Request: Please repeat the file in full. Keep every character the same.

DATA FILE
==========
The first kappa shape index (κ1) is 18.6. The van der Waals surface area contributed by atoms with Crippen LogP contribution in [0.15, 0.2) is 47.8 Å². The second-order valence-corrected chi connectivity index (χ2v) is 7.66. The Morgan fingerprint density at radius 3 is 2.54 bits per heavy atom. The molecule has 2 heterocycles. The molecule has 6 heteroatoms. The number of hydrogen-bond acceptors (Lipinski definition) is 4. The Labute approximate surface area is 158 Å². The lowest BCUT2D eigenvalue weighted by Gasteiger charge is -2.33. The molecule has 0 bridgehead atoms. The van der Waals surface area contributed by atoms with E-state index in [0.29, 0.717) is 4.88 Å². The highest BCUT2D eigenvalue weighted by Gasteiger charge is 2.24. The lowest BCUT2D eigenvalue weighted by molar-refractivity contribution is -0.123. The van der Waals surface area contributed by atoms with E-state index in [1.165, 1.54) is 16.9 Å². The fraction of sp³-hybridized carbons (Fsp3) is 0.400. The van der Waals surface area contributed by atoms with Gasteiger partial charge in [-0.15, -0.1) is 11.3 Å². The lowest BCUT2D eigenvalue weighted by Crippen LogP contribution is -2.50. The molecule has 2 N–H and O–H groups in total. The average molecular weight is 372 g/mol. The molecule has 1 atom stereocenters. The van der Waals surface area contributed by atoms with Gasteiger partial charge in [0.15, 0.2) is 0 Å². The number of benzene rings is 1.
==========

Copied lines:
The first kappa shape index (κ1) is 18.6. The van der Waals surface area contributed by atoms with Crippen LogP contribution in [0.15, 0.2) is 47.8 Å². The second-order valence-corrected chi connectivity index (χ2v) is 7.66. The Morgan fingerprint density at radius 3 is 2.54 bits per heavy atom. The molecule has 2 heterocycles. The molecule has 6 heteroatoms. The number of hydrogen-bond acceptors (Lipinski definition) is 4. The Labute approximate surface area is 158 Å². The lowest BCUT2D eigenvalue weighted by Gasteiger charge is -2.33. The molecule has 0 bridgehead atoms. The van der Waals surface area contributed by atoms with E-state index in [0.29, 0.717) is 4.88 Å². The highest BCUT2D eigenvalue weighted by Gasteiger charge is 2.24. The lowest BCUT2D eigenvalue weighted by molar-refractivity contribution is -0.123. The van der Waals surface area contributed by atoms with E-state index in [1.165, 1.54) is 16.9 Å². The fraction of sp³-hybridized carbons (Fsp3) is 0.400. The van der Waals surface area contributed by atoms with Gasteiger partial charge in [-0.15, -0.1) is 11.3 Å². The lowest BCUT2D eigenvalue weighted by Crippen LogP contribution is -2.50. The molecule has 2 N–H and O–H groups in total. The average molecular weight is 372 g/mol. The molecule has 1 atom stereocenters. The van der Waals surface area contributed by atoms with Gasteiger partial charge in [0.15, 0.2) is 0 Å². The number of benzene rings is 1.